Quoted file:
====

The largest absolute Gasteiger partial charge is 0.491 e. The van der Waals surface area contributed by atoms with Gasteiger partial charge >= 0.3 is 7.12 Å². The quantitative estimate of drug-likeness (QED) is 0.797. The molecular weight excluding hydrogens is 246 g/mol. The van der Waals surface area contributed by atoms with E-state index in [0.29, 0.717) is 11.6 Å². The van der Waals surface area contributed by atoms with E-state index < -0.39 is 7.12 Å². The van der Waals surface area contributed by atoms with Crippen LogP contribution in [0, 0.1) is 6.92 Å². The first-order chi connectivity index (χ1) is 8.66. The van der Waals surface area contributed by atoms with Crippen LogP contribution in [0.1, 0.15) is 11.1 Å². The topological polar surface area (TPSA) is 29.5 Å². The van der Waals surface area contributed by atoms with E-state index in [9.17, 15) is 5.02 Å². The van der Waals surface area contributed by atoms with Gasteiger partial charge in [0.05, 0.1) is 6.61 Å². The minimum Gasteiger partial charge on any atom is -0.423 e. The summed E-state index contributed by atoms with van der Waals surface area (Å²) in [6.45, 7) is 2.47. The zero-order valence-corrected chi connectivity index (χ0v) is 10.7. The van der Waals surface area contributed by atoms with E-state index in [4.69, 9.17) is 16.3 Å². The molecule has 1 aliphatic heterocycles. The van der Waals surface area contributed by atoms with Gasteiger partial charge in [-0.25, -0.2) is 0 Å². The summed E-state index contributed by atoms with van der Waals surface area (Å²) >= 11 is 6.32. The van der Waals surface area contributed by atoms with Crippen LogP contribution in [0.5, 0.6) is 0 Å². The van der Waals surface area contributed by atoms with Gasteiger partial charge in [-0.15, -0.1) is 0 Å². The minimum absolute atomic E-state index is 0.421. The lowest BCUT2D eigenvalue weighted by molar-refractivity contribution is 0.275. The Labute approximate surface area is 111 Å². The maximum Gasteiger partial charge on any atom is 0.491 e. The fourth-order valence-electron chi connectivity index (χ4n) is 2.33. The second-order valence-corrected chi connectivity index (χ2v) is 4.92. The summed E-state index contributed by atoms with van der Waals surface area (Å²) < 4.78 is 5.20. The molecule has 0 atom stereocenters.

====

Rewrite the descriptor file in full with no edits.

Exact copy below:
The largest absolute Gasteiger partial charge is 0.491 e. The van der Waals surface area contributed by atoms with Gasteiger partial charge >= 0.3 is 7.12 Å². The quantitative estimate of drug-likeness (QED) is 0.797. The molecular weight excluding hydrogens is 246 g/mol. The van der Waals surface area contributed by atoms with E-state index in [0.29, 0.717) is 11.6 Å². The van der Waals surface area contributed by atoms with E-state index < -0.39 is 7.12 Å². The van der Waals surface area contributed by atoms with Crippen LogP contribution in [0, 0.1) is 6.92 Å². The first-order chi connectivity index (χ1) is 8.66. The van der Waals surface area contributed by atoms with Crippen LogP contribution in [0.1, 0.15) is 11.1 Å². The topological polar surface area (TPSA) is 29.5 Å². The van der Waals surface area contributed by atoms with E-state index in [9.17, 15) is 5.02 Å². The van der Waals surface area contributed by atoms with Gasteiger partial charge in [0.05, 0.1) is 6.61 Å². The minimum Gasteiger partial charge on any atom is -0.423 e. The summed E-state index contributed by atoms with van der Waals surface area (Å²) in [6.45, 7) is 2.47. The zero-order valence-corrected chi connectivity index (χ0v) is 10.7. The van der Waals surface area contributed by atoms with E-state index in [4.69, 9.17) is 16.3 Å². The molecule has 1 aliphatic heterocycles. The van der Waals surface area contributed by atoms with Gasteiger partial charge in [-0.25, -0.2) is 0 Å². The summed E-state index contributed by atoms with van der Waals surface area (Å²) >= 11 is 6.32. The van der Waals surface area contributed by atoms with Crippen LogP contribution in [0.5, 0.6) is 0 Å². The van der Waals surface area contributed by atoms with Gasteiger partial charge in [-0.15, -0.1) is 0 Å². The minimum absolute atomic E-state index is 0.421. The lowest BCUT2D eigenvalue weighted by molar-refractivity contribution is 0.275. The Labute approximate surface area is 111 Å². The maximum Gasteiger partial charge on any atom is 0.491 e. The fourth-order valence-electron chi connectivity index (χ4n) is 2.33. The second-order valence-corrected chi connectivity index (χ2v) is 4.92. The summed E-state index contributed by atoms with van der Waals surface area (Å²) < 4.78 is 5.20. The molecule has 0 atom stereocenters.